In the past few years the charge of "betrayal" has become all too common. Yet, with all the fanfare and publicity attached to these charges, there has been surprisingly little written about what we even mean by the term. It clearly matters a great deal to us. An act of betrayal makes us appreciate Dante's reserving the innermost ring of the Inferno for the betrayers. We can even say there is a characteristic "feel" to betrayal. The betrayed experience powerful sensations of violation; they feel used and damaged. Betrayal, however, elicits more than strong feelings. Psychologists offer clinical evidence attesting to the devastating effects of betrayal.  Betrayal acts as an assault on the integrity of individuals, affecting the capacity to trust, undermining confidence in judgment, and contracting the possibilities of the world by increasing distrust and scepticism.  Betrayal changes not only our sense of the world, but our sensibility toward the world.
A charge of betrayal, then, must be taken seriously. While it may be that a particular case of betrayal is justified, the burden of offering that justification clearly belongs to the betrayer, not to the betrayed. Many, however, have been accused of betraying someone and felt wronged.
Distinguishing genuine instances of betrayal from those that are merely "felt."
They respond with outrage, defensiveness, or merely confusion. Sincerely believing their actions do not constitute betrayal, they do not feel obliged to offer justification. Instead they may demand explanations and apologies from the accuser, who already feels injured. Such conflicts raise the important question: how do we separate genuine instances of betrayal from merely "felt" instances? Psychological studies do little to illuminate this question, since such studies typically concern the effects of betrayal on an individual, and for this purpose it matters little whether the betrayal is genuine or not.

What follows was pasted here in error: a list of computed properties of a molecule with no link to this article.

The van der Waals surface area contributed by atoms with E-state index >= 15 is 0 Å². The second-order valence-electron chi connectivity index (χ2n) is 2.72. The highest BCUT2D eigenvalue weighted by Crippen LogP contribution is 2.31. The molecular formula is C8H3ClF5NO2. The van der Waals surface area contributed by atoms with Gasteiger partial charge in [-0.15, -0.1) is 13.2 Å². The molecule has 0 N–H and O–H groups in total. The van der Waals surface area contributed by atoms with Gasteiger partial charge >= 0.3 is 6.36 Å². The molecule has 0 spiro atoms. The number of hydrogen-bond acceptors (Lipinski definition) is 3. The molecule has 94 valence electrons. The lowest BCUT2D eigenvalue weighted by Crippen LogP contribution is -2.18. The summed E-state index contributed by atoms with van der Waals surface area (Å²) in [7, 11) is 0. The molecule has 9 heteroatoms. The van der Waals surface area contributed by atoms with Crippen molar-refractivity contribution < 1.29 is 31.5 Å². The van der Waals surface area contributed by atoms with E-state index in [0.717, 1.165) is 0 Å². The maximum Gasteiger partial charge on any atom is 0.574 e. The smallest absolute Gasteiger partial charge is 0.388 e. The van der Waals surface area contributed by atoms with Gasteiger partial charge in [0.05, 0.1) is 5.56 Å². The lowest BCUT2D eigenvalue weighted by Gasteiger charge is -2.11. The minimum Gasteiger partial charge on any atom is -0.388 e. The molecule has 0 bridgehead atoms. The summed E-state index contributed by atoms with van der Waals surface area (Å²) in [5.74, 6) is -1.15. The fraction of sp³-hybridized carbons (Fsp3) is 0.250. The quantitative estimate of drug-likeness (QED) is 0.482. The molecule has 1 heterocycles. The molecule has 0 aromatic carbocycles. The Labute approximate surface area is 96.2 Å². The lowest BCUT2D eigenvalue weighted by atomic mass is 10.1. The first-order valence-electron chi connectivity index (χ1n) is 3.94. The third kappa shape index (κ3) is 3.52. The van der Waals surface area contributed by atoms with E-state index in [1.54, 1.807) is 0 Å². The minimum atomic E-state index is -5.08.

For the purposes of moral assessment, however, it surely matters a great deal whether an actual betrayal occurred. Further, because even a merely perceived betrayal ruptures trust and contaminates relationships for both parties, negative consequences may be mitigated if a legitimate interpretation of the incident can be offered. Refining and clarifying exactly what betrayal is, the context within which it occurs, and how it differs from other trust violations, may allow a more reasonable assessment of betrayal. Therefore, we must turn away from psychology and look to moral philosophy for enlightenment.
Unhappily, the philosophical literature does not offer as much help as one would like to sort through this issue. Two in-depth discussions of betrayal, however, are found in Judith Shklar's "The Ambiguities of Betrayal"  and Peter Johnson's Frames of Deceit.  Although Shklar deftly uncovers the many ambiguities surrounding betrayal and Johnson provides an excellent study of forgiveness, neither furnishes a detailed discussion of what the term 'betrayal' means. But only a clear sense of betrayal will allow the reasonable assessment that puts betrayal in its proper place.
For example, Shklar does at one point characterize betrayal as an act in which "one person should have both intentionally convinced another person of his future loyalty and then deliberately rejected him."  Yet she lists as "betrayals" such examples as experiencing the social mores and traditions one grew up with becoming outdated and being in a marriage where one partner outgrows the other. Shklar is interested in exploring our mixed feelings about such familiar experiences. To categorize these sorts of situations with Von Stauffenberg's betrayal of Hitler or Madame Bovary's infidelity, however, makes it very difficult to sort out the salient features of actual betrayals, assess them morally, or determine appropriate responses to them.
Both Shklar and Johnson argue, however, that trust and betrayal are best understood through a careful reading of literature. …